Drying flowers dates back to the ancient times—Egyptians used to decorate tombs with them. Not only do they make great decorations, but they’re also a way to cherish wedding bouquets or boutonnieres. Not all flowers dry well and the best ones to use are roses, hydrangeas, and peonies. For added texture, you can add filler flowers like baby’s breath, statice, solidago, and brunia. Here’s what you’ll need to dry flowers and how to dry them.
- Clothes drying rack or clothes hanger
- Twine, cut in 10 to 12-inch lengths
- If you’re using flowers from a bouquet, pull each one out and separate them before stripping away the leaves and petals that are damp, wilted, or discolored.
- Cut about an inch from the bottom of the stem and tie twine to the bottom of the stem, leaving a long tail to fasten to the drying rack or hanger.
- Tie the twine starting at one end of the hanger or drying rack, so your flowers are hanging upside down.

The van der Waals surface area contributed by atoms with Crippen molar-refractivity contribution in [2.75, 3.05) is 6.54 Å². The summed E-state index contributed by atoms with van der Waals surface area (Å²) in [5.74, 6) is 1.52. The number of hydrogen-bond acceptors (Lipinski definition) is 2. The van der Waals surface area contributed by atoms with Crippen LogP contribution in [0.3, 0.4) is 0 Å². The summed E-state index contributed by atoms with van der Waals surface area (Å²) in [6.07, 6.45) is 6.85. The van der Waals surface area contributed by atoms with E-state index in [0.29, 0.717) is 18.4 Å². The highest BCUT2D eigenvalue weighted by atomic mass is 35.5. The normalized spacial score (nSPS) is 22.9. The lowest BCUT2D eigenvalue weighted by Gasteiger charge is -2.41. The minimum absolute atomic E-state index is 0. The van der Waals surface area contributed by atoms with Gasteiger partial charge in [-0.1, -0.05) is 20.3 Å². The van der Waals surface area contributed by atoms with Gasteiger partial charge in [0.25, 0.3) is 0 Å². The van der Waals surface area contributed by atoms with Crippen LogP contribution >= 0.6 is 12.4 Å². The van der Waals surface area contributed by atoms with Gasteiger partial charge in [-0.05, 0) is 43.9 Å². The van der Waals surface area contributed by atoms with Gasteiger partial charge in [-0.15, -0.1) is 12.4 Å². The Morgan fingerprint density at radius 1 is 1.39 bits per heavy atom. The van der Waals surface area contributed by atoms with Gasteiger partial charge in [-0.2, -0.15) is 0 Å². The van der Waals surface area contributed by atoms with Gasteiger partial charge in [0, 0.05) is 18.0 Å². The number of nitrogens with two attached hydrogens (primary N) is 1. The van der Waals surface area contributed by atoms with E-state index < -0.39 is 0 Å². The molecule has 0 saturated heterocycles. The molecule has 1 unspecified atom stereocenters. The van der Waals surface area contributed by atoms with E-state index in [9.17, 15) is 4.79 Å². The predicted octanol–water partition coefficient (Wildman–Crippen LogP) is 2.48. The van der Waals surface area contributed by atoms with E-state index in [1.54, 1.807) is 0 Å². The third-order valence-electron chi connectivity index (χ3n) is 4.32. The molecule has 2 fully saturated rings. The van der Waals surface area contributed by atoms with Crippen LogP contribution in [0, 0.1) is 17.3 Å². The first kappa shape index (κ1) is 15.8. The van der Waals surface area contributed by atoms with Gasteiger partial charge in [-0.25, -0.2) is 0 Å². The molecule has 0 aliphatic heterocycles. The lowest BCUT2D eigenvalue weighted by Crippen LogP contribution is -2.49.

- Tie the next flower the same way, but leave three to five inches from the other flower.
- Continue doing this for all the flowers, making sure that the flowers aren’t touching each other.
- Place the drying rack or hangers with tied flowers in a dry area of your home for two to three weeks.
- After three weeks, cut your flowers from the twine and get rid of any excess twine.
- You can bunch and tie them together to hang from a mirror, bunch them together and place them in a dry vase, or place the single stems in bud cases.